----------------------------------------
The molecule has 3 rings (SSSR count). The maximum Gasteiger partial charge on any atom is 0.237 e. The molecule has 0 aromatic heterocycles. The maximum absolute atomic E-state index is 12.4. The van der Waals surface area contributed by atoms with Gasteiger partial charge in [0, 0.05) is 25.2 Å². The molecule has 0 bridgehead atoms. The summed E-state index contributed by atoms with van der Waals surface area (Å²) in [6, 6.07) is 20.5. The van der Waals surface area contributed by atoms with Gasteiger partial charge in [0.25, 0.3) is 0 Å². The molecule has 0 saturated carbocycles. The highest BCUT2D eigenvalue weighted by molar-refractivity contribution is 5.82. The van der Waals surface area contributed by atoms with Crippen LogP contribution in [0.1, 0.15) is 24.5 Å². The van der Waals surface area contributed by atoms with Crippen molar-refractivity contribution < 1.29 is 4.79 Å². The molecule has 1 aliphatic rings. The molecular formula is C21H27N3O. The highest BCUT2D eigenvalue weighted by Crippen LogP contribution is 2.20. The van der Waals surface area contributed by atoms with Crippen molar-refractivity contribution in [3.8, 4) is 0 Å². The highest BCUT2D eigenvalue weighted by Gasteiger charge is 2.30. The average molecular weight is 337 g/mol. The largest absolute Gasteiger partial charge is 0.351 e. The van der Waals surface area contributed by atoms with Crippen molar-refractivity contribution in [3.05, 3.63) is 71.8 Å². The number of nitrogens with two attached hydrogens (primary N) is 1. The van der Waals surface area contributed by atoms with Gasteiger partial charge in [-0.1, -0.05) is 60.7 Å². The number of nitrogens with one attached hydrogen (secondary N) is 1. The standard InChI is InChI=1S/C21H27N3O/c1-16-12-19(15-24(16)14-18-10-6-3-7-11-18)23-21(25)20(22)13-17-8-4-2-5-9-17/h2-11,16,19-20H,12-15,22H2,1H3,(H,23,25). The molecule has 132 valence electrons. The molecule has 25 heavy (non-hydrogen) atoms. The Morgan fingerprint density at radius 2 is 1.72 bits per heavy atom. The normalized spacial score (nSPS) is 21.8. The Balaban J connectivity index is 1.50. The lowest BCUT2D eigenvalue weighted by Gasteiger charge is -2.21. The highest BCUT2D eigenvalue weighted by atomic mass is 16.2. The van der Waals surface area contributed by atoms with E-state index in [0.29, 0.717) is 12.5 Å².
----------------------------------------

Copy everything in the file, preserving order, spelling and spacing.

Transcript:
The molecule has 3 rings (SSSR count). The maximum Gasteiger partial charge on any atom is 0.237 e. The molecule has 0 aromatic heterocycles. The maximum absolute atomic E-state index is 12.4. The van der Waals surface area contributed by atoms with Gasteiger partial charge in [0, 0.05) is 25.2 Å². The molecule has 0 bridgehead atoms. The summed E-state index contributed by atoms with van der Waals surface area (Å²) in [6, 6.07) is 20.5. The van der Waals surface area contributed by atoms with Gasteiger partial charge in [0.25, 0.3) is 0 Å². The molecule has 0 saturated carbocycles. The highest BCUT2D eigenvalue weighted by molar-refractivity contribution is 5.82. The van der Waals surface area contributed by atoms with Crippen LogP contribution in [0.1, 0.15) is 24.5 Å². The van der Waals surface area contributed by atoms with Crippen molar-refractivity contribution < 1.29 is 4.79 Å². The molecule has 1 aliphatic rings. The molecular formula is C21H27N3O. The highest BCUT2D eigenvalue weighted by Crippen LogP contribution is 2.20. The van der Waals surface area contributed by atoms with Crippen molar-refractivity contribution in [3.8, 4) is 0 Å². The highest BCUT2D eigenvalue weighted by Gasteiger charge is 2.30. The average molecular weight is 337 g/mol. The largest absolute Gasteiger partial charge is 0.351 e. The van der Waals surface area contributed by atoms with Crippen molar-refractivity contribution in [3.05, 3.63) is 71.8 Å². The number of nitrogens with two attached hydrogens (primary N) is 1. The van der Waals surface area contributed by atoms with Gasteiger partial charge in [-0.1, -0.05) is 60.7 Å². The number of nitrogens with one attached hydrogen (secondary N) is 1. The standard InChI is InChI=1S/C21H27N3O/c1-16-12-19(15-24(16)14-18-10-6-3-7-11-18)23-21(25)20(22)13-17-8-4-2-5-9-17/h2-11,16,19-20H,12-15,22H2,1H3,(H,23,25). The molecule has 132 valence electrons. The molecule has 25 heavy (non-hydrogen) atoms. The Morgan fingerprint density at radius 2 is 1.72 bits per heavy atom. The normalized spacial score (nSPS) is 21.8. The Balaban J connectivity index is 1.50. The lowest BCUT2D eigenvalue weighted by Gasteiger charge is -2.21. The highest BCUT2D eigenvalue weighted by atomic mass is 16.2. The van der Waals surface area contributed by atoms with E-state index in [0.29, 0.717) is 12.5 Å².